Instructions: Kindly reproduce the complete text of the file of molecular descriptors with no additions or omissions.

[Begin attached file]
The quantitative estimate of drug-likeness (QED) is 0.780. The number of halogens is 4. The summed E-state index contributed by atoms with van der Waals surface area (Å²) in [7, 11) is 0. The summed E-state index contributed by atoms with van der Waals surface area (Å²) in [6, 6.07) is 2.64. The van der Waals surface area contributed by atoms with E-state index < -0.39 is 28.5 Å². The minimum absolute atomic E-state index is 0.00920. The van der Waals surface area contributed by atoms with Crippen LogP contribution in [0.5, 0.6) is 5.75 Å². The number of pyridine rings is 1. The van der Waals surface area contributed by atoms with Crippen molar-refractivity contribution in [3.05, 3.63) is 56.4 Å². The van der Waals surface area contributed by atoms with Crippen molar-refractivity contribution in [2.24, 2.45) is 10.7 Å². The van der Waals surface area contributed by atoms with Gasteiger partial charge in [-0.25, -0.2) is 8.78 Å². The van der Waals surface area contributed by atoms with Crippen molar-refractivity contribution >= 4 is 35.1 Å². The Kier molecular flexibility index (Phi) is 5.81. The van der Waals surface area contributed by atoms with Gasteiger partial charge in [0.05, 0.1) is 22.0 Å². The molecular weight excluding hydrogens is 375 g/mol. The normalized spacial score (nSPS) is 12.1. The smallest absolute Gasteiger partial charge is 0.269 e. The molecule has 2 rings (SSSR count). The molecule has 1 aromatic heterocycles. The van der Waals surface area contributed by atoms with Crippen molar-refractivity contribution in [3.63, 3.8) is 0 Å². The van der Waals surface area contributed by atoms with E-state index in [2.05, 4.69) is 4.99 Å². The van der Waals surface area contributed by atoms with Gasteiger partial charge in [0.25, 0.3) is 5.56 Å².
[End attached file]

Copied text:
The quantitative estimate of drug-likeness (QED) is 0.780. The number of halogens is 4. The summed E-state index contributed by atoms with van der Waals surface area (Å²) in [7, 11) is 0. The summed E-state index contributed by atoms with van der Waals surface area (Å²) in [6, 6.07) is 2.64. The van der Waals surface area contributed by atoms with E-state index < -0.39 is 28.5 Å². The minimum absolute atomic E-state index is 0.00920. The van der Waals surface area contributed by atoms with Crippen LogP contribution in [0.5, 0.6) is 5.75 Å². The number of pyridine rings is 1. The van der Waals surface area contributed by atoms with Crippen molar-refractivity contribution in [3.05, 3.63) is 56.4 Å². The van der Waals surface area contributed by atoms with Crippen molar-refractivity contribution in [2.24, 2.45) is 10.7 Å². The van der Waals surface area contributed by atoms with Gasteiger partial charge in [-0.25, -0.2) is 8.78 Å². The van der Waals surface area contributed by atoms with Crippen molar-refractivity contribution >= 4 is 35.1 Å². The Kier molecular flexibility index (Phi) is 5.81. The van der Waals surface area contributed by atoms with Gasteiger partial charge in [0.05, 0.1) is 22.0 Å². The molecular weight excluding hydrogens is 375 g/mol. The normalized spacial score (nSPS) is 12.1. The smallest absolute Gasteiger partial charge is 0.269 e. The molecule has 2 rings (SSSR count). The molecule has 1 aromatic heterocycles. The van der Waals surface area contributed by atoms with Crippen molar-refractivity contribution in [3.63, 3.8) is 0 Å². The van der Waals surface area contributed by atoms with E-state index in [2.05, 4.69) is 4.99 Å². The van der Waals surface area contributed by atoms with Gasteiger partial charge in [0.25, 0.3) is 5.56 Å².